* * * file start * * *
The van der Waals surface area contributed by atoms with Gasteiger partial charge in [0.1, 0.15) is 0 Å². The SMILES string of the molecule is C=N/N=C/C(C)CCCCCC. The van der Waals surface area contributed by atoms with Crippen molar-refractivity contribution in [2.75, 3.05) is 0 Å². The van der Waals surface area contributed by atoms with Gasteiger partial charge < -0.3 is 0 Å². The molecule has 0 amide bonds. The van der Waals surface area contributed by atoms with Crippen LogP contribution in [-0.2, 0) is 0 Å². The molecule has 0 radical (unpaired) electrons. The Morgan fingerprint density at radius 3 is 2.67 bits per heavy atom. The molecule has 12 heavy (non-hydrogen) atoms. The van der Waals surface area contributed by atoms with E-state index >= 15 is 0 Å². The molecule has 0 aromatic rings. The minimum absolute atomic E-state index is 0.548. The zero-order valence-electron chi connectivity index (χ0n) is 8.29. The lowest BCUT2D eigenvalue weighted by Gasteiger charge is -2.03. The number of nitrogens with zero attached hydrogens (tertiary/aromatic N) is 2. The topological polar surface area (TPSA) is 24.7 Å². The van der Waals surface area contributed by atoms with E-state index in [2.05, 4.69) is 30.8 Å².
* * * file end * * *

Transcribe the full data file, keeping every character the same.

The van der Waals surface area contributed by atoms with Gasteiger partial charge in [0.1, 0.15) is 0 Å². The SMILES string of the molecule is C=N/N=C/C(C)CCCCCC. The van der Waals surface area contributed by atoms with Crippen molar-refractivity contribution in [2.75, 3.05) is 0 Å². The van der Waals surface area contributed by atoms with Gasteiger partial charge < -0.3 is 0 Å². The molecule has 0 amide bonds. The van der Waals surface area contributed by atoms with Crippen LogP contribution in [-0.2, 0) is 0 Å². The molecule has 0 radical (unpaired) electrons. The Morgan fingerprint density at radius 3 is 2.67 bits per heavy atom. The molecule has 12 heavy (non-hydrogen) atoms. The van der Waals surface area contributed by atoms with E-state index >= 15 is 0 Å². The molecule has 0 aromatic rings. The minimum absolute atomic E-state index is 0.548. The zero-order valence-electron chi connectivity index (χ0n) is 8.29. The lowest BCUT2D eigenvalue weighted by Gasteiger charge is -2.03. The number of nitrogens with zero attached hydrogens (tertiary/aromatic N) is 2. The topological polar surface area (TPSA) is 24.7 Å². The van der Waals surface area contributed by atoms with E-state index in [2.05, 4.69) is 30.8 Å².